02/18/1997 01:13 PM RES
= bill was previously heard/scheduled
HOUSE RESOURCES STANDING COMMITTEE February 18, 1997 1:13 p.m. MEMBERS PRESENT Representative Bill Hudson, Co-Chairman Representative Scott Ogan, Co-Chairman Representative Beverly Masek, Vice Chair Representative Ramona Barnes Representative Fred Dyson Representative Joe Green Representative William K. ("Bill") Williams Representative Reggie Joule MEMBERS ABSENT Representative Irene Nicholia COMMITTEE CALENDAR SENATE JOINT RESOLUTION NO. 9 am Urging the United States Congress to pass legislation to open the coastal plain of the Arctic National Wildlife Refuge, Alaska, to oil and gas exploration, development, and production. - MOVED SJR 9 am OUT OF COMMITTEE * HOUSE BILL NO. 128 "An Act relating to water quality; directing the Department of Environmental Conservation to conduct water quality research; establishing the Water Science Oversight Board; and providing for an effective date." - BILL POSTPONED TO 2/20/97 (* First public hearing) PREVIOUS ACTION BILL: SJR 9 SHORT TITLE: ENDORSING ANWR LEASING SPONSOR(S): SENATOR(S) PEARCE, Adams, Green, Parnell, Taylor, Miller, Mackie, Donley, Sharp, Leman, Phillips, Halford, Wilken, Torgerson, Kelly, Ward; REPRESENTATIVE(S) Rokeberg JRN-DATE JRN-PG ACTION 01/29/97 160 (S) READ THE FIRST TIME - REFERRAL(S)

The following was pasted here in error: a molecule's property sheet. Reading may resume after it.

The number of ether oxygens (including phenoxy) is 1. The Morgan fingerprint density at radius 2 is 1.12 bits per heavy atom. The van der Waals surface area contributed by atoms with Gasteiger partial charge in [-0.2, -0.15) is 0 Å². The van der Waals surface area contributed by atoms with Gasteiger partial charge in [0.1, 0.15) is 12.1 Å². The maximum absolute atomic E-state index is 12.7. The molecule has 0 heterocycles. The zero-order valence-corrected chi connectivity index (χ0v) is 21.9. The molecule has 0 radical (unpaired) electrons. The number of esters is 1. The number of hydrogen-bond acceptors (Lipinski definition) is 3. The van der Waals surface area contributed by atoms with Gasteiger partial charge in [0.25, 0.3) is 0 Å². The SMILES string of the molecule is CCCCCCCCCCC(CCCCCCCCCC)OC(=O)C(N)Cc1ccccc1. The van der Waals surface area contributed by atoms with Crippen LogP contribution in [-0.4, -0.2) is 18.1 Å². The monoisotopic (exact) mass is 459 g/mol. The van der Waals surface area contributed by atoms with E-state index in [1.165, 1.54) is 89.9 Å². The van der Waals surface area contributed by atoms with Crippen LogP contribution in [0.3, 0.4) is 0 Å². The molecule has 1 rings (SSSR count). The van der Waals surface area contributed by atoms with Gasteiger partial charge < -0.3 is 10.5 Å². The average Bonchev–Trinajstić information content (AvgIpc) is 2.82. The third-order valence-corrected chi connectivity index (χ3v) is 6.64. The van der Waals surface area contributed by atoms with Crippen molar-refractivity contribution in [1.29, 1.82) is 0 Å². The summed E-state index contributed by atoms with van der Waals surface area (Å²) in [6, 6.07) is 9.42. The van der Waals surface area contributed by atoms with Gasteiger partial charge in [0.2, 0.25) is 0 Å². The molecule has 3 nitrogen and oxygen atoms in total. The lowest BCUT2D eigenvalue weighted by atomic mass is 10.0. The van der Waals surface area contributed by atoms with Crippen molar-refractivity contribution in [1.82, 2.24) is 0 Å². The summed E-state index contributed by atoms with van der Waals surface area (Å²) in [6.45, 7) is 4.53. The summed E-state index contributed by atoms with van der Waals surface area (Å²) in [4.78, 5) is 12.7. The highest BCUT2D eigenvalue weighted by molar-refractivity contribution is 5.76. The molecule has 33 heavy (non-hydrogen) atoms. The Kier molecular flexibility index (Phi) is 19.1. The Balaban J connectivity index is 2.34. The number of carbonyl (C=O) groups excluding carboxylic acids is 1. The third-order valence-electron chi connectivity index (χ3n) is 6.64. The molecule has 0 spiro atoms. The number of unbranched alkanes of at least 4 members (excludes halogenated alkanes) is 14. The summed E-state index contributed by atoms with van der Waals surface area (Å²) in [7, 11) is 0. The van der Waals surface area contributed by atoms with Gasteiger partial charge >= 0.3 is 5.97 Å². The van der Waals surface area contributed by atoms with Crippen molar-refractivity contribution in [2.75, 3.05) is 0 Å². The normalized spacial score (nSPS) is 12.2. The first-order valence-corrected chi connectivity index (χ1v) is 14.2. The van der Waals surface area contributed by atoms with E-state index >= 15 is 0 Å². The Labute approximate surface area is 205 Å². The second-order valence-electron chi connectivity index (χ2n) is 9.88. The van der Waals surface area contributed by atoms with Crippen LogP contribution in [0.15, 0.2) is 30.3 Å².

01/29/97 160 (S) RESOURCES 02/10/97 (S) RES AT 3:30 PM BUTROVICH ROOM 205 02/10/97 (S) MINUTE(RES) 02/11/97 282 (S) RES RPT 5DP 1AM 02/11/97 282 (S) DP:GREEN, TAYLOR, TORGERSON, LEMAN, 02/11/97 282 (S) DP: SHARP; AM: LINCOLN 02/11/97 282 (S) ZERO FISCAL NOTE (S.RES) 02/13/97 (S) RLS AT 10:45 AM FAHRENKAMP RM 203 02/13/97 (S) MINUTE(RLS) 02/13/97 334 (S) RULES TO CALENDAR 2/13/97 02/13/97 334 (S) READ THE SECOND TIME 02/13/97 335 (S) AM NO 1 WITHDRAWN 02/13/97 335 (S) AM NO 2 OFFERED BY LINCOLN 02/13/97 335 (S) AM NO 2 ADOPTED UNAN CONSENT 02/13/97 336 (S) AM NO 3 OFFERED BY LINCOLN 02/13/97 336 (S) AM NO 3 FAILED Y4 N14 E2 02/13/97 336 (S) ADVANCED TO THIRD READING UNAN CONSENT 02/13/97 336 (S) READ THE THIRD TIME SJR 9 AM 02/13/97 336 (S) COSPONSOR(S): WILKEN, TORGERSON, 02/13/97 336 (S) KELLY, WARD 02/13/97 336 (S) PASSED Y17 N- E2 A1 02/13/97 341 (S) TRANSMITTED TO (H) 02/14/97 354 (H) READ THE FIRST TIME - REFERRAL(S) 02/14/97 354 (H) RESOURCES 02/14/97 362 (H) CROSS SPONSOR(S): ROKEBERG 02/18/97 (H) RES AT 1:00 PM CAPITOL 124 WITNESS REGISTER SENATOR DRUE PEARCE Alaska State Legislature Capitol Building, Room 518 Juneau, Alaska 99801 Telephone: (907) 465-4993 POSITION STATEMENT: Testified as sponsor of SJR 9 am. DALE BONDURANT P.O. Box 1197 Soldotna, Alaska 99669 Telephone: (907) 262-0818 POSITION STATEMENT: Testified against SJR 9 am. VERNITA HERDMAN 2075 Campbell Place Anchorage, Alaska 99507 Telephone: (907) 562-1740 POSITION STATEMENT: Testified on SJR 9 am. ACTION NARRATIVE TAPE 97-13, SIDE A Number 0001 CO-CHAIRMAN SCOTT OGAN called the House Resources Standing Committee meeting to order at 1:13 p.m. Members present at the call to order were Representatives Ogan, Hudson, Masek, Dyson and Green. Representatives Williams, Joule and Barnes joined the meeting at 1:15 p.m., 1:16 p.m. and 1:18 p.m., respectively. Representative Nicholia was absent. SJR 9 am - ENDORSING ANWR LEASING Number 0059 CO-CHAIRMAN OGAN said the calendar included SJR 9 am, urging the United States Congress to pass legislation to open the coastal plain of the Arctic National Wildlife Refuge, Alaska, to oil and gas exploration, development, and production. He said the sponsor of SJR 9 am was not in the committee room and asked Representative Green to present the bill. Number 0089 REPRESENTATIVE JOE GREEN said SJR 9 am sends another message to the President, his cabinet and Congress that Alaska is interested in opening up the Arctic National Wildlife Refuge (ANWR), at least the 1002 coastal plain area which represents about 1 percent of the total refuge; he added that there would not be massive development. He said concern had been expressed that SJR 9 am could interrupt the caribou migration and reminded the committee that Alaska has the second largest oil field in the north American continent, the Kuparuk field. This field is right in the way of the coastal zone herd caribou migration, and that herd has increased nearly seven-fold since oil environmental and industry issues can be handled in a cooperative manner. Number 0199 REPRESENTATIVE GREEN said according to United States Geological Survey (USGS) figures, there could be as much as ten billion barrels of commercial oil from the coastal zone area. He said oil wells have been drilled north, east and west of the 1002 area, and in every case they have discovered hydrocarbon, albeit not always in commercial quantities; but there has been oil. He said in all likelihood there are traps, perhaps not huge anticlinal traps like there are in Prudhoe Bay. There is the strong possibility of traps similar to those in the Kuparuk River field. Number 0253 REPRESENTATIVE GREEN said there has been a concerted effort over the last several years in lobbying back in Washington, D.C., to open ANWR, at least the 1002 area, for exploration. It would be good to have exploration and development, but it needs to be opened up to see if there is anything there at all. He said the benefits to the state of Alaska could be anywhere from a high of 90 percent to the low of 50 percent of royalties. He said on a ten billion barrel reserve, the math bodes very well. REPRESENTATIVE GREEN said an environmental consideration would have to be given. He added that Alaska would not only benefit in royalties, but that the pipeline coming from the coastal zone would pass Point Thompson, Badami, and other known accumulations of oil. This would allow the transportation of that oil to the existing infrastructure at Pump One. Number 0345 REPRESENTATIVE GREEN said this oil would prolong the life of the existing Trans-Alaska Pipeline System (TAPS). He mentioned the Prudhoe Bay fields which are reaching their economic limit. He said that with additional oil coming through the pipeline, the economic limit would be extended several years, perhaps as many as ten years because the pipeline costs would be allocated to other barrels of oil. It costs to have that 48-inch line going, but if you can reduce those costs because of increasing amounts of oil coming from ANWR then the per-barrel cost that comes from Prudhoe Bay decreases and the economic life of the field is extended. Number 0420 REPRESENTATIVE GREEN said the operations of oil fields in the North Slope, including Prudhoe Bay, have been able to operate in an environmental satisfactory manner. He said each step of major development, since the first day, has reduced the footprint dramatically. It is estimated that if there are ten billion barrels of commercial oil discovered in ANWR, the footprint would be no larger than Dulles Airport near Washington, D.C. He said larger mammals co-exist beautifully, as has been proven, in at least two of the oil fields. He said opening up ANWR would provide an economic benefit to the state, including jobs for Alaskans, and it is environmentally sound. He said opening up ANWR would provide jobs for every state in the union, but mostly in Alaska. He said development creates long-term jobs and provides opportunities which encourages our children to stay in the state. Number 0552 CO-CHAIRMAN BILL HUDSON said over the years, we have heard about the through-put capacity which makes operating the pipeline profitable. He asked what was the least amount of through-put necessary in order to remain profitable. Number 0580 REPRESENTATIVE GREEN said there is a fairly wide latitude with the through-put. He said some estimates are as low as 200,000 barrels a day, but many people feel it is closer to 300,000. He said various factors drive the through-put, such as price of oil, labor costs, operating costs, and so forth. He said those fluctuations or an edict coming from Washington D.C., things that can't be foreseen, would put the through-put at 250,000 barrels a day, plus or minus 10 percent. Number 0638 CO-CHAIRMAN HUDSON said getting into ANWR or the "Naval Petroleum Reserve" is necessary to add to that through-put so as to obtain the barrels we know currently exist in the North Slope. He said if you don't add to the current reserve, many barrels would probably remain in the ground. Once they are shut in, they remain. Number 0682 REPRESENTATIVE GREEN said this is a fair assessment. He said even if you were to put that pipeline in mothballs, maintenance would be excessively high because it must be maintained in absolutely tip-top shape. He fields to be brought on line. CO-CHAIRMAN OGAN announced that Senator Pearce, sponsor of SJR 9 am, joined the committee meeting. Number 0771 REPRESENTATIVE RAMONA BARNES said the pipeline enabling act says that when it is no longer economically feasible, which Representative Green says he thinks is around 250,000 barrels of oil, whereas she always thought it was around 6,000 barrels of oil, the pipeline then must be dismantled and the area returned to the state it was prior to the building of the pipeline. She asked if that was Senator Pearce's understanding as well. Number 0808 SENATOR DRUE PEARCE, sponsor of SJR 9, said the pipeline act, the same as the North Slope leases, says that there has to be a dismantling at the decision of the state and the federal government. If the state and the federal government decided that on the state and federal lands we wanted the haul road, pads, roads or the right-of-way left, then Alyeska would leave them in whatever condition was asked for by the state and federal government. She said this decision-making process has not really begun on the pipeline, but it has already begun on some of the leases regarding abandoned areas. She said Congress will need to re-authorize the entire pipeline act within the next few years, possibly four or five. SENATOR PEARCE said the number she was given by the Alaska Department of Natural Resources, in terms of the number of barrels of oil needed to make the pipeline economic, is somewhere between 250,000 and 300,000 barrels. Number 0904 CO-CHAIRMAN OGAN referred to the oil embargo which occurred in the 1970s and the national security concern over importing oil. He asked what the United States was importing now. Number 0953 SENATOR PEARCE said for calendar year 1996, the United States imported almost 53 percent of its oil, a number which is growing each year. For any country, particularly the United States, to be more than half dependent on foreign sources of oil should be frightening. She said Venezuela has acted as a friend to the United States, but the Middle East continues to be a powder keg. A tremendous amount of federal defense dollars and federal state department dollars go into those area in order to allow the United States to keep getting that oil. Number 1013 REPRESENTATIVE REGGIE JOULE said he supports SJR 9 am. Number 1082 DALE BONDURANT testified next via teleconference from Kenai. He said the committee discussed the argument that if we open up ANWR the United States will be less dependent on foreign oil. He added that this argument was a no-brainer as we have worked so hard to export that oil. Companies who want to export our oil all have foreign oil. The sooner they can get rid of Alaskan oil, the more dependant the United States is going to be on that foreign oil. He said there are some real problems regarding the environment and mentioned an article about a well being poisoned. People are being fired because they are trying to do it right and industry has had a pretty bad black eye in some cases. They are dumping toxins in Cook Inlet. MR. BONDURANT said the main reasoning for all of this is bottom-line profits an never given up what they have actually contracted for and these deals are played for the public's benefit. He said the public owns the oil, but are never allowed to know exactly how much is being paid for it. He would argue for a reduction of 90 percent down as we are going to give it to industry anyway. Maybe some of the public would be less willing to give away the oil as compared to the legislature and the Administration. Number 1243 REPRESENTATIVE GREEN asked him if he had been to the North Slope. MR. BONDURANT said he has not been there, but he has been reading about it. He is leery of a company that has the power to get rid of whistle blowers who have enough guts to come forward and point out the problems and the state goes along with this. He referred to a case in Valdez. Number 1283 REPRESENTATIVE GREEN said when you have a private industry that hires and discharges, based on the quality of a person's work rather than on longevity or union affiliation, there will be casualties. He said to condemn the whole industry because somebody got fired is about the same as condemning environmental actions on the North Slope when you've never been there. Number 1310 REPRESENTATIVE GREEN referred to Mr. Bondurant's testimony about why the United States would import oil and then appear to want to export oil. He asked if he was familiar with supply and demand and the transportation costs associated with oil. Since the 1920s, when there was a large expansion within the oil industry in the United States, an exchange of crude oils from one company to another began occurring. If a company operates in Louisiana and has a refinery in Texas, they might make an exchange of oil in Louisiana for more oil in Texas nearer their refinery. He said this is not unlike what we would be doing in this country. Oil going from the Middle East to the Far East would be traveling a much longer route than if oil came to this country on the Gulf of Mexico and then we discharged or sold our oil from Alaska to the Far East. He said it may appear that we are doing rather a foolish thing in importing oil and exporting oil, but it has to do with the net use of it at the lowest possible cost. Number 1404 MR. BONDURANT said we are continuing to be fed this type of propaganda, but the bottom line clause is a profit for the oil companies not a profit for Alaska. We are shipping oil in and out and no one seems to be concerned that, in the case of a real problem, these options are not going to be available to us. Industry takes the position of bottom line profit in every thing they do. He said regarding the employee question, maybe if we had a good union there might be some results. The oil companies were happy to have unions when they first came into Alaska. Now there is a company union called VECO and the people don't have any representation. Number 1471 REPRESENTATIVE BARNES said she has been to Prudhoe Bay on four separate occasions at different times of the year and observed that it is operated in an environmentally safe manner. Things are done open and above board, it is clean, well-kept, with animals and birds all over that enjoy being there. Regarding the use of American flag vessels versus foreign bottom boats, her understanding is that we ship our oil to Taiwan in American flag vessels. She encouraged him to support SJR 9 am and resolutions like this so that his grandkids and hers can have a job in Alaska. Number 1541 MR. BONDURANT said he had problems with some of her actions and referred to the $5 million that was left on the table. As to the future, when the oil is finished in the state there will not be an on going allegiance. He said the quicker we get rid of them, the (indisc.). CO-CHAIRMAN OGAN mentioned that Representative Green told him he would be able to discuss these issues with him after the meeting. Number 1592 VERNITA HERDMAN said she traveled in the 1980s to the North Slope and has been to Kaktovik a couple of times, to Prudhoe Bay many times and to Barrow. She also has been to the Gwich'in villages of Fort Yukon, Arctic Village and Beaver on the American side and to Fort McPherson, Arctic Red River and Old Crow on the Canadian side. She has been to Inuvik and Aklavik which are Eskimo villages, albeit Canadian. MS. HERDMAN said she wanted to take issue with some of the comments based on her observations and a great deal of reading. She just spoke a couple of days ago with a resident from the North Slope Borough who had previously been on record in support of oil development. This resident said he is having second thoughts. He noticed after a period of oil exploration activities that the birds, land mammals and the marine mammals disappeared for two and a half months. MS. HERDMAN said the porcupine caribou herd is very different from the herd around the Prudhoe Bay area. This herd migrates extreme distances across the United States and Canadian borders. The area of concern to the Gwich'in people, who use that caribou herd extensively for food, is the land that is of most interest to the oil industry is on the calving grounds of the porcupine caribou herd. Caribou who are calving have a different behavior from non-calving carib disturbed and the footprint area would be in the calving grounds. MS. HERDMAN said her observations differed, respectively, from Representative Barnes's observations. She had been to Prudhoe Bay at all different seasons of the year and remembered flying from Prudhoe Bay to Kaktovik where there was plume of smoke that came from the burning of gases from the industry area. She said it was no small plume, it paralleled the plane for miles and miles and added that the impact on air quality is of great concern. Number 1764 MS. HERDMAN said, for many years when it was the Soviet Union, there were activities in Siberia that were non-environmentally regulated and that we are just beginning to see the fall out as a result of those activities. She concluded that this might be the single issue that both she and Mr. Bondurant agree on. Number 1824 REPRESENTATIVE BEVERLY MASEK asked when Ms. Herdman had traveled to the North Slope. Number 1836 MS. HERDMAN said the oil development was well under way when she traveled up to the North Slope, she thought oil had been going through the pipeline for about nine years at the time she traveled up there. She said she had not been up there recently, but the comments made by the resident from the North Slope Borough were made over the past weekend. REPRESENTATIVE MASEK asked her where she was from. MS. HERDMAN said she was originally from Unalakeet, but lives in Anchorage currently. REPRESENTATIVE MASEK asked her when her last trip was up to the North Slope. MS. HERDMAN said her last trip was in 1989 and added that she hoped that progress had been made since then. Number 1871 REPRESENTATIVE GREEN said he shared Representative Masek's concern about the time frame in which she visited that area. He said the large footprints which were done to separate the wells far enough apart so, that if something would happen, the drilling rig wouldn't fall over and hit another well head. He said this has long since been done away with. Every possibility was taken into consideration when they begin working in a new environment. Prior to the development of Prudhoe Bay, the oil industry was really not that familiar with permafrost. Now the industry has had 20 years of experience and so have been able to reduce the size of the footprint to the point that it doesn't contain large drill pads. REPRESENTATIVE GREEN said, in the spring, the best place to view birds is along the roads in Prudhoe Bay and Kuparuk River fields. He said the reason for this is that there is a little amount of dust and when you discolor snow it melts faster, so the first place that the birds can see tundra is near the roads. He said you can also see geese, swans. He said perhaps the person who said you could not see birds and animals was ill advised or he was talking about a specific two month period that was anomalous to the norm. REPRESENTATIVE GREEN said the caribou migration for the central caribou herd migration is greater than the migration for the porcupine herd. He said those caribou occasionally calve in the oil fields themselves. Number 1987 MS. HERDMAN said the information she received wasn't in the form of gossip or rumor, it was from a member of the Alaska Eskimo Whaling Commission. She believed that the commission had done its own independent research in environmental investigations. She did not believe that the distance migrated was the factor she mentioned, she referred to the nature of the calving grounds and added that the behavior during calving times is very different from migrating caribou. Number 2015 MS. HERDMAN admitted that eight years is a long time to have passed since she visited the North Slope. She hoped things had changed. She is glad that the industry is getting environmentally sensitive. She said Representative Green's remarks give her hope because he seemed to be very knowledgeable and at least appeared to have been up there. Number 2033 REPRESENTATIVE FRED DYSON said most of the vapor from the burning of natural gas is water. Number 2045 MS. HERDMAN said the smoke she referred to was quite dark, slate grey. She had seen the Anchorage power plant and said there is a lot of steam with that, but this smoke was different. Number 2052 REPRESENTATIVE DYSON said as part of the safety procedure, an oil field has flares, and with that the air-fuel ratio is not controlled because of a safety measure from the vent piping. He referred to a person who worked up in Prudhoe Bay and said she could call him if she had any questions about the oil field operations. Number 2109 SENATOR PEARCE said certainly the industry and the state are sympathetic to the people of Kaktovik, Arctic Village and the Canadian villages who depend on the caribou herd. The porcupine herd is not the largest herd, but it is healthy herd with just under 200,000 animals. She said exploration takes place in the winter on the North Slope and no members of the porcupine herd remain on the coastal plain in the winter. The herd is there for a very short period of time in the summer. They calve, gather and then leave. They are there for six weeks or less, each and every summer with the calving grounds moving from year to year. The choice of calving grounds is probably snow-dependent, depending on bad the winter is and how far they get before they calve. SENATOR PEARCE said exploration can be done to determine what sort of hydrocarbons there are, if any. The next part would be the permitting system for development which occurs long before you get to production. She said at that time, when we know more about where the areas are where oil is located versus the areas where there has been calving, when we will be able to mitigate for the impacts of that calving. The only way this can be done is to do the exploration and see what is really there. She said the state fully intends to work to make sure that we mitigate those impacts. She reiterated that the caribou and most of the other animals mentioned are not in or active in the coastal plains area in the winter. Number 2192 CO-CHAIRMAN OGAN said the wolves are probably harassing the caribou more than the oil development is. Number 2225 REPRESENTATIVE BARNES made a motion to move SJR 9 am with a zero fiscal note and individual recommendations. She asked for unanimous consent. There being no objection, SJR 9 am moved from the House Resources Standing Committee. Number 2231 CO-CHAIRMAN OGAN called for a recess at 1:53 p.m. The committee would reconvene with the Senate Resources Committee to hear timber overviews at 2:00 p.m.